Gov. Brown and other advocates of a rainy day fund explain the concept as though it were simple. Put aside money in good times for a rainy day.
Then why don’t they just propose a rainy day fund?
By that I mean: why don’t they propose a rainy day fund that’s just a rainy day fund?
The two rainy day fund proposals before us – the one that’s on the ballot (though it keeps getting postponed) and Gov. Brown’s new proposal – have one big thing in common:
They’re not just rainy day funds. They actually do other things.
In the case of ACA 4, the ballot measure that dates to the Schwarzenegger governorship, the rainy day fund reflects a desire to limit spending long-term, via a 20-year estimate of spending so exotic that the data required to make it work does not currently exist, according to the legislative analyst’s office. The ACA4 rainy day fund also includes provisions that would send certain moneys to infrastructure – instead of into a reserve fund.
Governor Brown’s rainy day fund proposal isn’t clean either. It enhances the powers of the governor in budget emergencies. It also provides complicated new applications of the Proposition 98 school funding guarantee, including a rainy day fund for Prop 98 within the largest rainy day fund. The Brown proposal also favors paying down debt, paying for infrastructure, and covering pension and retiree health benefits over saving money for a rainy day, at least in certain circumstances.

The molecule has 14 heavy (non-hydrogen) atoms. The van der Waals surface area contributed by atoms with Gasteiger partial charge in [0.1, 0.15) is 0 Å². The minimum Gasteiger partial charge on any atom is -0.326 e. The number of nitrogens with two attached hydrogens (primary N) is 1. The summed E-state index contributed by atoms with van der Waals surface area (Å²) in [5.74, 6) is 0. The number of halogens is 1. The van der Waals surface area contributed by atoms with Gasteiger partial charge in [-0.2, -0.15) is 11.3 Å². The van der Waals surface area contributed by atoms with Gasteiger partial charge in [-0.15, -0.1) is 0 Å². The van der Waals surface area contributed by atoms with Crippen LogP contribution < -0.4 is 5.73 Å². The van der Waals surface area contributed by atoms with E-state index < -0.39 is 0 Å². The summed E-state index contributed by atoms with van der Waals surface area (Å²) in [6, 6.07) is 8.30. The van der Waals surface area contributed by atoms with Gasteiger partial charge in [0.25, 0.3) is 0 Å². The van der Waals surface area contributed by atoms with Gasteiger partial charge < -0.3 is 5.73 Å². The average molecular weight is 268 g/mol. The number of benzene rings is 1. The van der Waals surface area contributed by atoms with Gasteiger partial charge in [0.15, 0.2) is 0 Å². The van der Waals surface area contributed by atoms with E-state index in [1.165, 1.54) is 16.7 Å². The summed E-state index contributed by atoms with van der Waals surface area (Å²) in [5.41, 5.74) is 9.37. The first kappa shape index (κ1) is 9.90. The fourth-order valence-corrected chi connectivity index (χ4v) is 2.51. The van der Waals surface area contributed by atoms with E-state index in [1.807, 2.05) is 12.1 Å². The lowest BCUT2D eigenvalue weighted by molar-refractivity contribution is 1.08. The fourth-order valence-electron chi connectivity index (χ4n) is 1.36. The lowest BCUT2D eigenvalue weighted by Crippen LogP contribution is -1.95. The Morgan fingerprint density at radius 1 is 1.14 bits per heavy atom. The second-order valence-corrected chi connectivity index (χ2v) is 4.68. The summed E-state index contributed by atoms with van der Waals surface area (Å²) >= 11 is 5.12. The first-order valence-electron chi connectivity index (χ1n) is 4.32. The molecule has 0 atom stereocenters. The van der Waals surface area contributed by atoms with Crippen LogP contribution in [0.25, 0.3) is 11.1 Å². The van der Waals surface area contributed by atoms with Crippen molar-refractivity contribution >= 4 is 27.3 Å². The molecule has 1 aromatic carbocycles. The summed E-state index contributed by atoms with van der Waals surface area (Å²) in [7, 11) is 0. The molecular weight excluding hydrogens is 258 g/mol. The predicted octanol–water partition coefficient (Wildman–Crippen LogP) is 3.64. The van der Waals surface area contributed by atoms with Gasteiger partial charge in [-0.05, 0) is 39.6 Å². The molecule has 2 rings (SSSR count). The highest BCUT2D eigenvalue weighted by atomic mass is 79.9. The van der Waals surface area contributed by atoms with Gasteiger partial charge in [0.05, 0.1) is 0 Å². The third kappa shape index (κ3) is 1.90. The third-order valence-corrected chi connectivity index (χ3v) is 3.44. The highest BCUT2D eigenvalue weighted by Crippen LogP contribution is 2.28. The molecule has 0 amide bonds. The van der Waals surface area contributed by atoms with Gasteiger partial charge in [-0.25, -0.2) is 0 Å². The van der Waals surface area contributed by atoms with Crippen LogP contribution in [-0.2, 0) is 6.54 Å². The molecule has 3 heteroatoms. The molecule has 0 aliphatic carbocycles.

If you wanted to be cynical – which I wouldn’t dare be in this space – you might say that politicians of both parties use the popular notion of rainy day funds as cover to advantage certain kinds of spending in budget formulas.
A cynic might also say that the rainy day fund proposals create reserves that are too small to have covered much of the budget cuts in the past decade.
And the truly dark-hearted might point out that California already has two rainy-day funds, but that no one uses them.
But, please. These reserve fund proposals are very simple, and just about putting money away for rainy days.